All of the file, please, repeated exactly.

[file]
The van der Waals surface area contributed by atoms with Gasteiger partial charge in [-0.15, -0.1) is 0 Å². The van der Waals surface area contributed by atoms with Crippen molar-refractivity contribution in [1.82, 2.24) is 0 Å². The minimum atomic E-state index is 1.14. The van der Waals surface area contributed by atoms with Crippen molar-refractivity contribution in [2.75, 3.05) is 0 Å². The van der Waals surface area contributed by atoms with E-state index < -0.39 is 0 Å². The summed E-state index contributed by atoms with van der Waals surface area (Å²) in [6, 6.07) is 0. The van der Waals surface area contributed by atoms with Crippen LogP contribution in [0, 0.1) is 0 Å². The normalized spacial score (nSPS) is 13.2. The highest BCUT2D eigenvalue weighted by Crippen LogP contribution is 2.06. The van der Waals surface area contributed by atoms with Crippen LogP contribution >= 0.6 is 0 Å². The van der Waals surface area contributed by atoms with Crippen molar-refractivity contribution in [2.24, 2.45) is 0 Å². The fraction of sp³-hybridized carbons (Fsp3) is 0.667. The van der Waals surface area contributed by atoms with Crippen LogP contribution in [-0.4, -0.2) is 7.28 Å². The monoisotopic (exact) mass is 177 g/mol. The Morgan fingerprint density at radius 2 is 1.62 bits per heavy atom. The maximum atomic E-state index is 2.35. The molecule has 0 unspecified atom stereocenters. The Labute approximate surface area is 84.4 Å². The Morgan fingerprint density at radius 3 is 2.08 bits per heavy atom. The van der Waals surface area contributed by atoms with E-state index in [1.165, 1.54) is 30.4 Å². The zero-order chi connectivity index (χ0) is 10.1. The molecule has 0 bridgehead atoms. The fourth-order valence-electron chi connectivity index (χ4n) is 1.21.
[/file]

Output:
The van der Waals surface area contributed by atoms with Gasteiger partial charge in [-0.15, -0.1) is 0 Å². The van der Waals surface area contributed by atoms with Crippen molar-refractivity contribution in [1.82, 2.24) is 0 Å². The minimum atomic E-state index is 1.14. The van der Waals surface area contributed by atoms with Crippen molar-refractivity contribution in [2.75, 3.05) is 0 Å². The van der Waals surface area contributed by atoms with E-state index < -0.39 is 0 Å². The summed E-state index contributed by atoms with van der Waals surface area (Å²) in [6, 6.07) is 0. The van der Waals surface area contributed by atoms with Crippen LogP contribution in [0, 0.1) is 0 Å². The normalized spacial score (nSPS) is 13.2. The highest BCUT2D eigenvalue weighted by Crippen LogP contribution is 2.06. The van der Waals surface area contributed by atoms with Crippen LogP contribution >= 0.6 is 0 Å². The van der Waals surface area contributed by atoms with Crippen molar-refractivity contribution in [2.24, 2.45) is 0 Å². The fraction of sp³-hybridized carbons (Fsp3) is 0.667. The van der Waals surface area contributed by atoms with Crippen LogP contribution in [-0.4, -0.2) is 7.28 Å². The monoisotopic (exact) mass is 177 g/mol. The Morgan fingerprint density at radius 2 is 1.62 bits per heavy atom. The maximum atomic E-state index is 2.35. The molecule has 0 unspecified atom stereocenters. The Labute approximate surface area is 84.4 Å². The Morgan fingerprint density at radius 3 is 2.08 bits per heavy atom. The van der Waals surface area contributed by atoms with E-state index in [1.165, 1.54) is 30.4 Å². The zero-order chi connectivity index (χ0) is 10.1. The molecule has 0 bridgehead atoms. The fourth-order valence-electron chi connectivity index (χ4n) is 1.21.